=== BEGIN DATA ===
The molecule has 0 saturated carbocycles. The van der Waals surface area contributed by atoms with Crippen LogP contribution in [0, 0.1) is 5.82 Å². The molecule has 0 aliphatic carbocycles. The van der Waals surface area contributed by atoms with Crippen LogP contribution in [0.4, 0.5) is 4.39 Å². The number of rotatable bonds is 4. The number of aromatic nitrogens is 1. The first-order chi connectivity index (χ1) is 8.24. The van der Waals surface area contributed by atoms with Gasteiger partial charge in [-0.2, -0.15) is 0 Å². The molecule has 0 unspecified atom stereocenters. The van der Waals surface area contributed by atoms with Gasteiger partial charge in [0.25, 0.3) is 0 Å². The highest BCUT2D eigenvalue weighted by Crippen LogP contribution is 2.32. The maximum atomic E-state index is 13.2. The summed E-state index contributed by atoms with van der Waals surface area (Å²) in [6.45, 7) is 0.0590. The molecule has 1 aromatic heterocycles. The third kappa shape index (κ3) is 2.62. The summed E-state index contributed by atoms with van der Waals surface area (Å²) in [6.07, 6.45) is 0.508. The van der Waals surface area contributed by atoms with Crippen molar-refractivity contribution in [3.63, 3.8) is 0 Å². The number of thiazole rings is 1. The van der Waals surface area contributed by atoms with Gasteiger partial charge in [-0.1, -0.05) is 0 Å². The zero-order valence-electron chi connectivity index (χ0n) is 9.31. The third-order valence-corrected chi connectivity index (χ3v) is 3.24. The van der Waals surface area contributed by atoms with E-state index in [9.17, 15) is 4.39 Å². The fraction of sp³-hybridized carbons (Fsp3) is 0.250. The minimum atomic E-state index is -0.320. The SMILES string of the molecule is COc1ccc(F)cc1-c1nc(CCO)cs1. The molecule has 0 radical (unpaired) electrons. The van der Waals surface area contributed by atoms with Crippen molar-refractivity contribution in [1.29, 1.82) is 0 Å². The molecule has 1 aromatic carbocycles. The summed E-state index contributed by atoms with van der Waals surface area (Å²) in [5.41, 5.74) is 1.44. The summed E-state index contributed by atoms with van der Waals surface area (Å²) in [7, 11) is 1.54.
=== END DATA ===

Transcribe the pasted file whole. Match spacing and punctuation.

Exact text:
The molecule has 0 saturated carbocycles. The van der Waals surface area contributed by atoms with Crippen LogP contribution in [0, 0.1) is 5.82 Å². The molecule has 0 aliphatic carbocycles. The van der Waals surface area contributed by atoms with Crippen LogP contribution in [0.4, 0.5) is 4.39 Å². The number of rotatable bonds is 4. The number of aromatic nitrogens is 1. The first-order chi connectivity index (χ1) is 8.24. The van der Waals surface area contributed by atoms with Gasteiger partial charge in [-0.2, -0.15) is 0 Å². The molecule has 0 unspecified atom stereocenters. The van der Waals surface area contributed by atoms with Gasteiger partial charge in [0.25, 0.3) is 0 Å². The highest BCUT2D eigenvalue weighted by Crippen LogP contribution is 2.32. The maximum atomic E-state index is 13.2. The summed E-state index contributed by atoms with van der Waals surface area (Å²) in [6.45, 7) is 0.0590. The molecule has 1 aromatic heterocycles. The third kappa shape index (κ3) is 2.62. The summed E-state index contributed by atoms with van der Waals surface area (Å²) in [6.07, 6.45) is 0.508. The van der Waals surface area contributed by atoms with Crippen molar-refractivity contribution in [3.63, 3.8) is 0 Å². The number of thiazole rings is 1. The van der Waals surface area contributed by atoms with Gasteiger partial charge in [-0.1, -0.05) is 0 Å². The zero-order valence-electron chi connectivity index (χ0n) is 9.31. The third-order valence-corrected chi connectivity index (χ3v) is 3.24. The van der Waals surface area contributed by atoms with E-state index in [9.17, 15) is 4.39 Å². The fraction of sp³-hybridized carbons (Fsp3) is 0.250. The minimum atomic E-state index is -0.320. The SMILES string of the molecule is COc1ccc(F)cc1-c1nc(CCO)cs1. The molecule has 0 radical (unpaired) electrons. The van der Waals surface area contributed by atoms with Crippen molar-refractivity contribution in [1.29, 1.82) is 0 Å². The molecule has 1 aromatic carbocycles. The summed E-state index contributed by atoms with van der Waals surface area (Å²) in [5.41, 5.74) is 1.44. The summed E-state index contributed by atoms with van der Waals surface area (Å²) in [7, 11) is 1.54.